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War Crimes Prosecutor Seeks Arrest of Israeli, Hamas Leaders, Including Netanyahu

ICC’s Chief Prosecutor alleged that Netanyahu, alongside three others are accountable for war and humanity crimes in Gaza and Israel.

Benjamin Netanyahu

On Monday, the chief prosecutor of the International Criminal Court Karim Khan announced plans to request arrest warrants for Israeli Prime Minister Benjamin Netanyahu and Hamas leaders which stems from their involvement in the seven-month conflict between Israel and Hamas.  

Karim Khan stated his belief that Netanyahu, along with his defense minister Yoav Gallant, and three Hamas leaders, Yehia Sinwar, Mohammed Deif, and Ismail Haniyeh are accountable for war crimes and humanity crimes in both the Gaza Strip and Israel.

The pre-trial panel, comprising three judges, must be approached by the prosecutor to request warrants. Typically, this panel takes around two months to assess the evidence and decide on the viability of proceeding with the case.

Israel, not being a member of the court, means that even if arrest warrants are issued, Netanyahu and Gallant are not immediately subject to prosecution. However, Khan’s statement further isolates Israel as it continues its conflict, and the prospect of arrest could hinder the ability of Israeli leaders to travel internationally.

Sinwar and Deif are suspected to be hiding in Gaza, where Israel is actively pursuing them, Haniyeh, the paramount leader of the Islamic militant faction, resides in Qatar and regularly travels throughout the region. There was no instant response from both sides.

Israel initiated its military campaign following a cross-border attack by Hamas on October 7, which resulted in the deaths of approximately 1,200 individuals, predominantly civilians, and the abduction of 250 others. The Gaza health officials’ estimated that the Israeli offensive has led to the deaths of over 35,000 Palestinians, with at least half being women and children.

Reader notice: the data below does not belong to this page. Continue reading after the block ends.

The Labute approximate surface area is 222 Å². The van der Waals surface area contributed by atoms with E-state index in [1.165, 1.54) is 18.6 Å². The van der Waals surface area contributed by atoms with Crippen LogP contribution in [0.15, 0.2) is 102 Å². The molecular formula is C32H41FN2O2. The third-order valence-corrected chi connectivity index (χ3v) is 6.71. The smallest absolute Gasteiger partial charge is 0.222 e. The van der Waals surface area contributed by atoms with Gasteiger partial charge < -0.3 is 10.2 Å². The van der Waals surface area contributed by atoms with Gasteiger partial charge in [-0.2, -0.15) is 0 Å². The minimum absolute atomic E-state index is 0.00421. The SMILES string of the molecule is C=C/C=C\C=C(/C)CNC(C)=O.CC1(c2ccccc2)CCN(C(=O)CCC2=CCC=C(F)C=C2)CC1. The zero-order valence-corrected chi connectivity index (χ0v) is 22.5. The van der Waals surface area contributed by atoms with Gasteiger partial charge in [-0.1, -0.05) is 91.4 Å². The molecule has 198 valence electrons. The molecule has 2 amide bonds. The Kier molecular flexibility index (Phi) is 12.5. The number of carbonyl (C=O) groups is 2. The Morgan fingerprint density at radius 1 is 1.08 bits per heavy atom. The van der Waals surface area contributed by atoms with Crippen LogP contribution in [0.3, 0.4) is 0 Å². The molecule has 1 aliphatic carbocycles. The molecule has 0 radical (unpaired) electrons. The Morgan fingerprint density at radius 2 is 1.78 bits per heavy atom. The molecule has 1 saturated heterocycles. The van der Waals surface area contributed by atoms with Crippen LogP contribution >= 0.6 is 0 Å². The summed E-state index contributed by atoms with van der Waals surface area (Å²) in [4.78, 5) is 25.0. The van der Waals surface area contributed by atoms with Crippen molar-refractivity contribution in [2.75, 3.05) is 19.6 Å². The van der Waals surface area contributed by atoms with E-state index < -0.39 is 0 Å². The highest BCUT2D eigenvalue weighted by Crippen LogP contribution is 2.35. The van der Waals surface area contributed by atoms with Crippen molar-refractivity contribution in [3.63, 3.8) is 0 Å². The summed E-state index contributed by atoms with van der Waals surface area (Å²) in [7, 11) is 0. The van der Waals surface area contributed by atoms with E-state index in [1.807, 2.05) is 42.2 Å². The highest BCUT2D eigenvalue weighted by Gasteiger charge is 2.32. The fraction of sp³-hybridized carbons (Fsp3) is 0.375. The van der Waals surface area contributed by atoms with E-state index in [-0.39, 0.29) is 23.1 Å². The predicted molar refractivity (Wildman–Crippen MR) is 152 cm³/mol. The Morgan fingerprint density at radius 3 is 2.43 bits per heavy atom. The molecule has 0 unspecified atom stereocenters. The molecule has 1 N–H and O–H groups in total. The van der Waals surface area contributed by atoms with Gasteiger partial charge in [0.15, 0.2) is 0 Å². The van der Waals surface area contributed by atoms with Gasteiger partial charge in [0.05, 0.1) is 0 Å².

According to U.N officials, the offensive has sparked a humanitarian crisis in Gaza, with roughly 80% of the population displaced and hundreds of thousands facing starvation.

Khan spoke about Israeli actions saying “the effects of the use of starvation as a method of warfare, together with other attacks and collective punishment against the civilian population of Gaza are acute, visible and widely known. They include malnutrition, dehydration, profound suffering and an increasing number of deaths among the Palestinian population, including babies, other children, and women.”

Throughout the conflict, the United Nations and various aid agencies have consistently accused Israel of obstructing aid shipments. 

Israel refutes these claims, asserting that there are no impediments to aid entering Gaza and accusing the United Nations of mismanagement in aid distribution. The U.N. contends that aid workers have faced Israeli gunfire on multiple occasions and emphasizes that ongoing hostilities and a security vacuum have hampered delivery efforts.

Further speaking Khan said “the devastating scenes of these attacks and the profound impact of the unconscionable crimes charged in the applications filed today. Speaking with survivors, I heard how the love within a family, the deepest bonds between a parent and a child, were contorted to inflict unfathomable pain through calculated cruelty and extreme callousness. These acts demand accountability.”

Israel initially garnered international backing for its military campaign, but as the war persists and casualties mount, it has encountered escalating criticism from the global community.

Israel has denied the allegations from the case it is currently facing in the International Court of Justice filed by South Africa, accusing it of genocide.

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